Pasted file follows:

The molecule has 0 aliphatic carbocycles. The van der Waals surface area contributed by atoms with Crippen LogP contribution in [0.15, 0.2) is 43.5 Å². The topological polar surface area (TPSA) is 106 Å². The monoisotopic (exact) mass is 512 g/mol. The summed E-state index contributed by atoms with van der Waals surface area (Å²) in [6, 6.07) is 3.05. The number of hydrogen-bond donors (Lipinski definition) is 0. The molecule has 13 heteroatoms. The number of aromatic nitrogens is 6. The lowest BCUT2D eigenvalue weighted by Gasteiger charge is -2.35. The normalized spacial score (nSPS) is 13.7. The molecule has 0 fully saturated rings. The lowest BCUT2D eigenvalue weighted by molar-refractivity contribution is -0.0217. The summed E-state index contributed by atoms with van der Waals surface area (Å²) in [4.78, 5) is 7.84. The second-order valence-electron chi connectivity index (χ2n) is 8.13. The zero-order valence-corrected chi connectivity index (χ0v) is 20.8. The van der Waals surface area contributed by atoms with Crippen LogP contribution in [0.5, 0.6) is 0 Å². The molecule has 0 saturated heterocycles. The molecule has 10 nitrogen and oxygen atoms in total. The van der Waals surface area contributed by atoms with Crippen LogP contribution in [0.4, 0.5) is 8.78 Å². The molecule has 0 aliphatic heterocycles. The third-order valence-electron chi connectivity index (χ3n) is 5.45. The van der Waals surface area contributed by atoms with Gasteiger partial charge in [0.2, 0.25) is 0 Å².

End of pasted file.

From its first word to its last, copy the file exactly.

The molecule has 0 aliphatic carbocycles. The van der Waals surface area contributed by atoms with Crippen LogP contribution in [0.15, 0.2) is 43.5 Å². The topological polar surface area (TPSA) is 106 Å². The monoisotopic (exact) mass is 512 g/mol. The summed E-state index contributed by atoms with van der Waals surface area (Å²) in [6, 6.07) is 3.05. The number of hydrogen-bond donors (Lipinski definition) is 0. The molecule has 13 heteroatoms. The number of aromatic nitrogens is 6. The lowest BCUT2D eigenvalue weighted by Gasteiger charge is -2.35. The normalized spacial score (nSPS) is 13.7. The molecule has 0 fully saturated rings. The lowest BCUT2D eigenvalue weighted by molar-refractivity contribution is -0.0217. The summed E-state index contributed by atoms with van der Waals surface area (Å²) in [4.78, 5) is 7.84. The second-order valence-electron chi connectivity index (χ2n) is 8.13. The zero-order valence-corrected chi connectivity index (χ0v) is 20.8. The van der Waals surface area contributed by atoms with Crippen LogP contribution in [0.5, 0.6) is 0 Å². The molecule has 0 saturated heterocycles. The molecule has 10 nitrogen and oxygen atoms in total. The van der Waals surface area contributed by atoms with Crippen LogP contribution in [0.4, 0.5) is 8.78 Å². The molecule has 0 aliphatic heterocycles. The third-order valence-electron chi connectivity index (χ3n) is 5.45. The van der Waals surface area contributed by atoms with Gasteiger partial charge in [0.2, 0.25) is 0 Å².